What to wear during Fiesta!

The Traditional Costume


The official dress, for everything that happens during the Fiesta de San Fermín, is the traditional costume of white and red, blanco y rojo, a white shirt and pants, red pañuelico (bandana) and red faja (sash).  The "official costume, which is also worn by Pelota players in Navarra and the Basque country, and by celebrants during the festival in Bayonne, "Fêtes de Bayonne". can be purchased at any of the clothing stores you'll find around Pamplona, including Spain's leading department store, El Corte Inglés.  Or you can bring your own pants and shirts from home, but pack an extra pair, as hotel laundry service is limited on the 6th, the opening day of the festival, and the 7th, an official bank holiday in Navarra.


The red pañuelico, donned at noon on the 6th of July following the firing of the rocket, the 'chupinazo', in the town hall square, is not put away until midnight of the 14th, following the candlelight ceremony, the 'pobre de mi' (poor is me).  But it is recommended that if you are planning on running not to wear the pañuelico around your neck, as it might get tangled up on a bulls horn as he passes.  The same is true of the faja.  It should not be worn loose, but wrapped tightly around your waist, or removed altogether during the encierro.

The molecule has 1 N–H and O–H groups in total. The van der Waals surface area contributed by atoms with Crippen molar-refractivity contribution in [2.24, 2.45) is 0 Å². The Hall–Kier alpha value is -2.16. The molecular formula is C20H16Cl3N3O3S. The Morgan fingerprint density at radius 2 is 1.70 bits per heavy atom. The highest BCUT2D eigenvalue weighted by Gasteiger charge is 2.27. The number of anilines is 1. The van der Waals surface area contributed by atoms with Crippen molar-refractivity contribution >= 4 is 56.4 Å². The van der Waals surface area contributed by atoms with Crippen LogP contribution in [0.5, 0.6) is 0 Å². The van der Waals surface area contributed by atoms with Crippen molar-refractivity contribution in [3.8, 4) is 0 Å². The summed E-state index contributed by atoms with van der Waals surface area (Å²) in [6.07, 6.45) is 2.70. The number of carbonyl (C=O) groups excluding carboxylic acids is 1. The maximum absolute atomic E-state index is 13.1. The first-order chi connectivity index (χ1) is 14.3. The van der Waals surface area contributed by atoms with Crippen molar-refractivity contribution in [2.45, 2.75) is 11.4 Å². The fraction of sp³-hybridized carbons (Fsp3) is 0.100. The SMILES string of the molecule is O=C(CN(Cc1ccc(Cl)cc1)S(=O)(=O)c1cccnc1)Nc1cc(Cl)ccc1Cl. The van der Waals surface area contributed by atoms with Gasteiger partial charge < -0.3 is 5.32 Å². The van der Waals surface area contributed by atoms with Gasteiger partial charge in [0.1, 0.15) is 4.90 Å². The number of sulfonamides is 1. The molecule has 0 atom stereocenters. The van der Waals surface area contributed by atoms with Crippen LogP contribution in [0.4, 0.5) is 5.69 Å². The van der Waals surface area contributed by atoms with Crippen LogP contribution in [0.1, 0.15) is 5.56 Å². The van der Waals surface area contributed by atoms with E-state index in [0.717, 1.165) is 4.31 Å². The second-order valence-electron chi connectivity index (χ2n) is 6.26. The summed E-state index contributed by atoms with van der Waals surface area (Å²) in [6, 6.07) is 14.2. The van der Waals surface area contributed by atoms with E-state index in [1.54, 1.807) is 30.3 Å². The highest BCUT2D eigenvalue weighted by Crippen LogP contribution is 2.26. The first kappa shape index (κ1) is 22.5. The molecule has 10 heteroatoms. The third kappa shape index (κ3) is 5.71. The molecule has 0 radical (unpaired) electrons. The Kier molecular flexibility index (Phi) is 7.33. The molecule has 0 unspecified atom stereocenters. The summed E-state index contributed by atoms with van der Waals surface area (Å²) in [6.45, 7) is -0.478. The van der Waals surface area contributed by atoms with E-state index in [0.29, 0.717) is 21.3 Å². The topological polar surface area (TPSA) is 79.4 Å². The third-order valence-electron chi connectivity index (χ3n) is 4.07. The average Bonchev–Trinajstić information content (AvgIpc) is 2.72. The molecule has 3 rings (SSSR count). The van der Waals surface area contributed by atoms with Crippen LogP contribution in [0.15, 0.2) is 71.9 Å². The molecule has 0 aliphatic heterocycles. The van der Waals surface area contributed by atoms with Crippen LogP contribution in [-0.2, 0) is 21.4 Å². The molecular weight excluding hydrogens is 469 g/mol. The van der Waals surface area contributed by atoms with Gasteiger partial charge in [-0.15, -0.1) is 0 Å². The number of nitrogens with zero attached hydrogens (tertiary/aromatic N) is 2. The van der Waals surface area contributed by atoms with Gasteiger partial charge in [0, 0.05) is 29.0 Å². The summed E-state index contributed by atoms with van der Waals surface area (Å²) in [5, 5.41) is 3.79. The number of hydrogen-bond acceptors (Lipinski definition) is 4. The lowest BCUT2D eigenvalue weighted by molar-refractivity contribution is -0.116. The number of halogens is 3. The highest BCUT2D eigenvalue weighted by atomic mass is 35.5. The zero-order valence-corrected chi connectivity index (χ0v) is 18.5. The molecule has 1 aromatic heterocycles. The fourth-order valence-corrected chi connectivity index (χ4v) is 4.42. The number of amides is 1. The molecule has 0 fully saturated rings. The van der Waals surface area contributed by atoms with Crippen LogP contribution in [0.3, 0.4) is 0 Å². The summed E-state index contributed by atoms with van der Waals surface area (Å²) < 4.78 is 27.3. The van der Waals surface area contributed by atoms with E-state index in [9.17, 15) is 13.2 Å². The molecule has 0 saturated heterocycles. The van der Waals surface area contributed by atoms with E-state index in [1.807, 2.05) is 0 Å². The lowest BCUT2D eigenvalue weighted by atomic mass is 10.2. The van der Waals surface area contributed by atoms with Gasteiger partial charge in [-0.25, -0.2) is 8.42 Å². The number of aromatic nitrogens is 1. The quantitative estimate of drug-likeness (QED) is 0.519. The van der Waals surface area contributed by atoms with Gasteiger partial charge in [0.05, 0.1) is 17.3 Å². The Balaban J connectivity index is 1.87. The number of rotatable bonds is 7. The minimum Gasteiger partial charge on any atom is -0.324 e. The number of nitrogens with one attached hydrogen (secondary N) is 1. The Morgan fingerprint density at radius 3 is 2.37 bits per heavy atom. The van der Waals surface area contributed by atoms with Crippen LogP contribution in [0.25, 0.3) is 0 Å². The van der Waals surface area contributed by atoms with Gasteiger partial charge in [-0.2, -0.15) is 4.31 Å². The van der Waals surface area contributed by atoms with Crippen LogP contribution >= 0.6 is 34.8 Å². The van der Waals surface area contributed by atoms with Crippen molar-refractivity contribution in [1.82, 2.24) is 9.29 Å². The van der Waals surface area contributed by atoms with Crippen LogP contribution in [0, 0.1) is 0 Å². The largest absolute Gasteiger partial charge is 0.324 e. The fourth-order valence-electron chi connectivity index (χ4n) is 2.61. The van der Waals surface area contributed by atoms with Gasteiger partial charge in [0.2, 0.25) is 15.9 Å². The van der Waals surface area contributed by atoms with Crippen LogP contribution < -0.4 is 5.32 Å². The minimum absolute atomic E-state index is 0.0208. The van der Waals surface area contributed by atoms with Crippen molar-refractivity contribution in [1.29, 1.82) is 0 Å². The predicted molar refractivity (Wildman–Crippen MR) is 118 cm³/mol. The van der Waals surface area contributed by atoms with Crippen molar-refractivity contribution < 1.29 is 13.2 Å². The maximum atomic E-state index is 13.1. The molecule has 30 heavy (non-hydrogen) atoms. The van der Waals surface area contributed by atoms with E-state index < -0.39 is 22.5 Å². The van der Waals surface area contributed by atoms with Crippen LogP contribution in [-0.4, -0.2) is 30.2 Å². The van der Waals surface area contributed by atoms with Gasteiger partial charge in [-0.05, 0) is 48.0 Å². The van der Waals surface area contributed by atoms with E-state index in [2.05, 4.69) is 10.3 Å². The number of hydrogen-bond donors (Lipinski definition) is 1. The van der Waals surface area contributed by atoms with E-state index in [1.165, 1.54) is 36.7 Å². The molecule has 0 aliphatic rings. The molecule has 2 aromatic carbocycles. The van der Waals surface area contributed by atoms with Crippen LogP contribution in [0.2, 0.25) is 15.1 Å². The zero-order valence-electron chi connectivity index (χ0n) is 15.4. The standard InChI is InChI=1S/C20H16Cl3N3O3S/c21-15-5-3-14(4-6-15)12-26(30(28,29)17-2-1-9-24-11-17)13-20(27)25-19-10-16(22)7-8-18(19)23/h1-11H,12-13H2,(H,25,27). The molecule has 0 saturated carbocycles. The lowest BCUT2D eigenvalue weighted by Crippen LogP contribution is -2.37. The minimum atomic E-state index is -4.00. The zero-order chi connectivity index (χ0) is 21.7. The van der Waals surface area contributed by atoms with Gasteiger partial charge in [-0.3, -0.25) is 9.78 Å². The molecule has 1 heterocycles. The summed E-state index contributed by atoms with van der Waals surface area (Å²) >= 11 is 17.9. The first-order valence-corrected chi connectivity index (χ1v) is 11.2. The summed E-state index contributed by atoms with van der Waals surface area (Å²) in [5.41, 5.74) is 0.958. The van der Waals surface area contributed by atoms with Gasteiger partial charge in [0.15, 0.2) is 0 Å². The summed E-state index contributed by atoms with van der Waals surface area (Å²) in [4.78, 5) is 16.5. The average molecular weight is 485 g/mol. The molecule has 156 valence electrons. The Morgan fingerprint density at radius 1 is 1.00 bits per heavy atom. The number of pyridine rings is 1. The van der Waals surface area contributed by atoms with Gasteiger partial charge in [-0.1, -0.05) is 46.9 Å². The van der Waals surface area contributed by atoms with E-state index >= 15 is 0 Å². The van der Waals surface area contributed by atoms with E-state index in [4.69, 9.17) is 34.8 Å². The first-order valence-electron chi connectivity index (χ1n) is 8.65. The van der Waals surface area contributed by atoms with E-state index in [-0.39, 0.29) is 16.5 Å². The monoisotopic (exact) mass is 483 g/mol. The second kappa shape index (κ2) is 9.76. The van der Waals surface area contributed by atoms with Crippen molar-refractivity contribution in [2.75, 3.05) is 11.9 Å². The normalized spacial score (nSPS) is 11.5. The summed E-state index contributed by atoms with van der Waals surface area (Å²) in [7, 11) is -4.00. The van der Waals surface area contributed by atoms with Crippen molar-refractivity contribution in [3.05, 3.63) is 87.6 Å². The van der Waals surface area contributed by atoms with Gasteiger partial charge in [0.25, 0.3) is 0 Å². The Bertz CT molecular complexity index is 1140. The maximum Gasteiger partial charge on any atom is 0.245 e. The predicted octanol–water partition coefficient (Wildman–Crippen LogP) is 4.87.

Peña Seattle de Sanfermines provides our clients with its own official pañuelico.  The faja can be purchased from one of the many street vendors you'll find in and around the old quarter.  Dressing in San Fermín attire will allow you to integrate smoothly with the crowd and quickly get into the spirit of the fiesta.



Besides going well with white, it is said that the red pañuelico has a religious origin and was selected to honor Pamplona's patron saint, San Fermín, red being the color priests wear to honor a martyr who died for his beliefs.

It is also important that you bring a comfortable pair of walking shoes.  You will be doing a lot of walking day and night and a good pair of shoes are important, and as good a job as the city does in cleaning the streets each day, you will inevitably encounter some broken glass along the way, especially following the opening ceremony and during the early hours of the 7th.  And please, no sandals!